When Bernie Sanders addresses throngs of supporters who gather at his rallies, the divisions that plague the Democratic Party can feel far away. The Vermont senator speaks of building a “mutliracial, mutli-generational movement” that will cut through economic divides, catapult him into the White House and transform the nation.
Some of the highest-profile surrogates campaigning on his behalf are less sanguine.
Speaking at a concert for Sanders on Friday night, Rep. Rashida Tlaib, D-Mich., led sustained booing from the stage at the mention of Hillary Clinton, his rival in the 2016 primary. Rep. Alexandria Ocasio-Cortez, a New York Democrat who has campaigned for Sanders across Iowa, says the Democratic establishment should conform to the progressive movement, not the other way around. “We aren’t pushing the party left, we are bringing the party home,” she says.
Then there’s filmmaker Michael Moore, who fires up Sanders crowds by bashing “corporate Democrats” and suggesting that the party’s own leadership may swoop in and steal the 2020 nomination from Sanders in a way that some of the senator’s supporters believe it did in 2016.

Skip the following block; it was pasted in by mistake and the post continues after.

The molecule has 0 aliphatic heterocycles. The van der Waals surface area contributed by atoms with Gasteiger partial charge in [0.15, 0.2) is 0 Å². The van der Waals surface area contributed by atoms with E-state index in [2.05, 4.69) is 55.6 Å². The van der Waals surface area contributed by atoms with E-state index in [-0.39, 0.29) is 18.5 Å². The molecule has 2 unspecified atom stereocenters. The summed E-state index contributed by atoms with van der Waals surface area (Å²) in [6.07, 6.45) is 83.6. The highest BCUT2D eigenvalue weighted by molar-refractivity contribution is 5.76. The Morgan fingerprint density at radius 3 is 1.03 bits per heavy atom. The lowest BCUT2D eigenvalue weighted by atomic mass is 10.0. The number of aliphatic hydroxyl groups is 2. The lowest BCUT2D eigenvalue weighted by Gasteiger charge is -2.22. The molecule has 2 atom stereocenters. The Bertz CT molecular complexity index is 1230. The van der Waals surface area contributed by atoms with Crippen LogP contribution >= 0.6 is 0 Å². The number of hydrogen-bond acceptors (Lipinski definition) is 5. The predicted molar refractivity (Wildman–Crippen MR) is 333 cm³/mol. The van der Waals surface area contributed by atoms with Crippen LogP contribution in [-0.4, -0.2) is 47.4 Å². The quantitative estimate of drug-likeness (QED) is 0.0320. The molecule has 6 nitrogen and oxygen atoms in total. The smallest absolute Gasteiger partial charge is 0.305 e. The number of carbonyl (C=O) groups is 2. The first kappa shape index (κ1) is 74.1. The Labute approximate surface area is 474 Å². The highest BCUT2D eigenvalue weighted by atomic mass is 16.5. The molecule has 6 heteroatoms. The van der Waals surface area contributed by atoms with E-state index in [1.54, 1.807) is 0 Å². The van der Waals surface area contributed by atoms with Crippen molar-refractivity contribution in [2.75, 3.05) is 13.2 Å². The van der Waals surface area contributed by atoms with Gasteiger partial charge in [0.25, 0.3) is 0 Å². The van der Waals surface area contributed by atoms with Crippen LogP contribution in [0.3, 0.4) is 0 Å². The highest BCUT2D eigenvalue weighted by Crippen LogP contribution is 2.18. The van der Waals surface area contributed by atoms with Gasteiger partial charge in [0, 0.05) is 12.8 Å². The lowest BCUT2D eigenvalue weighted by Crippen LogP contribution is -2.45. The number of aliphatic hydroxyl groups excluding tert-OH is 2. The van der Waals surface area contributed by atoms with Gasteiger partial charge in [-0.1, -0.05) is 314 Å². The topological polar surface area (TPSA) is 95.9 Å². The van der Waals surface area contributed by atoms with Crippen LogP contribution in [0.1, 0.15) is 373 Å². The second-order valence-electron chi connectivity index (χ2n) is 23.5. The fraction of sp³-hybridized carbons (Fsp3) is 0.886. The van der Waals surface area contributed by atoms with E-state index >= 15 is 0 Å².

Such episodes demonstrate the tension at the heart of Sanders’ campaign as he shows signs of strength heading into Monday’s caucuses. While the self-described democratic socialist has never backed away from his call for political revolution, the visions of unity he also articulates are sometimes at odds with the rhetoric espoused by his supporters. The dynamic is playing out at a precarious time for the Democratic Party, which will have to unite to unseat President Donald Trump.
“The Sanders supporters are demanding that everybody unite behind Bernie, but if they want Democrats to unite behind Bernie they have to be ready to unite behind the moderate Democrats,” said Democratic strategist Brad Bannon. “And they’ve not yet shown that they will do that. They’ve not shown that, if things don’t go their way, they won’t just stay home in November.”
Sanders is bunched near the top of many polls in Iowa with progressive rival Elizabeth Warren and with former Vice President Joe Biden and Pete Buttigieg, the former Mayor of South Bend, Indiana, who represent the moderate wing of the party, along with Minnesota Sen. Amy Klobuchar. If he were to win the caucuses and also notch a victory in New Hampshire, which holds its primary on Feb. 11, Sanders will face growing pressure to show his campaign will be open to all factions of the party.